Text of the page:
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International Campaign for Real History

The David Irving Microfilm Collection

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During the fifteen years that British historian David Irving worked on his two widely-acclaimed biographies of Adolf Hitler (The Warpath and Hitler’s War), and on his biographies of the Luftwaffe Field-Marshal Erhard MilchGöring‘s Number Two, arid of Field Marshal Erwin Rommel, the Desert Fox, and on numerous other successful histories of the Third Reich, he amassed collections of official and private German records, and Allied interrogation of top Nazi officials, as well as interviewing many of the leading actors on an intimate basis himself.

Before transferring this Collection of his records to the Munich-based Institut für Zeitgeschichte (Institute of Contemporary History), David Irving allowed Microform Academic Publishers, Main Street, East Ardsley, Wakefield WF3 2AP United Kingdom, to prepare well-catalogued microfilm copies for individuals and institutions to acquire.* (Some of the records were omitted from the microfilming programme for reasons of restrictions imposed by the donors, but they can be seen by permission in Munich.) The microfilmed portion of the Irving Collection, about 95 per cent of the total, includes all his research materials collected on the Nazi atomic and secret (V-) weapons research efforts as well as on the guidance of the war from Hitler’s and the top Luftwaffe levels and on the political and military background to the decisions that were taken on the German side. Most of the documentary material is in the original German, while most of the interrogation and interview reports are in English.

David Irving attached great importance in his Collection to obtaining access to new or relatively unknown private diaries of individuals, and these are often filmed throughout, sometimes together with his typed transcripts of the difficult German handwriting. They include the diaries of Milchvon Richthofen, von Weizsäcker, Bormann, Koeppen, Hewel, Speer, Himmler (and his ADC, Brandt), Kreipe,. Koller, von Waldau, Schmundt, Eberhard, Fiebig, Pickert, Greiner, von Vormann, Tippelskirch, Lahousen, Jodl and fragments of the tantalizing Canaris and Mussolini diaries. These form an indispensable extension to the published diaries on which historians have hitherto chiefly relied like those of Goebbels, Ciano, Halder, Hassell, Groscurth, Frank and Rosenberg.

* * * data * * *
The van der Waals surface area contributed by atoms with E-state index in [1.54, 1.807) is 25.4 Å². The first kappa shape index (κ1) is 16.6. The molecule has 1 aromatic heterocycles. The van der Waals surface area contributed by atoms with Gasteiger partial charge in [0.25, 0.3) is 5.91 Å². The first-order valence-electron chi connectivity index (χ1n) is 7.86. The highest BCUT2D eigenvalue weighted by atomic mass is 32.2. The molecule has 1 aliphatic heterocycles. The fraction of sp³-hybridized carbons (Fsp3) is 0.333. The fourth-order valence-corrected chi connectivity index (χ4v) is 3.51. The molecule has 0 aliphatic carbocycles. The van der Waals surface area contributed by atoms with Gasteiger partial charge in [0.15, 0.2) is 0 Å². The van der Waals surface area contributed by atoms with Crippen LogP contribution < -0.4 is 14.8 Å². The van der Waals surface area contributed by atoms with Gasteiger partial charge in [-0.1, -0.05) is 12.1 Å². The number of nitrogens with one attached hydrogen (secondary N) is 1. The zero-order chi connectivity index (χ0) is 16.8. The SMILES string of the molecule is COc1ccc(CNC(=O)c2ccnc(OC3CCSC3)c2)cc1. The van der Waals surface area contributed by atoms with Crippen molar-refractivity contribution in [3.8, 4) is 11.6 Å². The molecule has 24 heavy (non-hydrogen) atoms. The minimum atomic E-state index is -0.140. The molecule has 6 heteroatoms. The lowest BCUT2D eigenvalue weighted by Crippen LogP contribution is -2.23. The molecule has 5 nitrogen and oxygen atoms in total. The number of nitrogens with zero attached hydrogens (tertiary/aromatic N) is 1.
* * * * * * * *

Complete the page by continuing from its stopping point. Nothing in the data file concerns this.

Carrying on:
The records collected for the Rommel biography, including the personal diaries of Rommel and his interpreter Armbruster and naval aide Ruge, are particularly well catalogued and provide essential material for the study of the fighting in the North African desert (1941-1943) and in Normandy in 1944. See the recent review of this microfilm collection in Microform Reviews, vol. 7, No. 6, pp. 351-3. square

* Microform Academic Publishers, Main Street, East Ardsley, Wakefield WF3 2AP United Kingdom: Telephone +44 (0)1924 825700; fax: +44 (0)1924 871005; email: [email protected]; websites: and | Search Microform Academic Publishers online catalogue


IRONICALLY, Mr Irving can no longer access his own files of these records at the Munich based Institut für Zeitgeschichte and the Koblenz Bundesarchiv. ARSmallLogoHe was formally banned from setting foot in the latter archives on July 1, 1993, and banned from Germany as a whole on November 13, 1993, “in the interests of the German people.”


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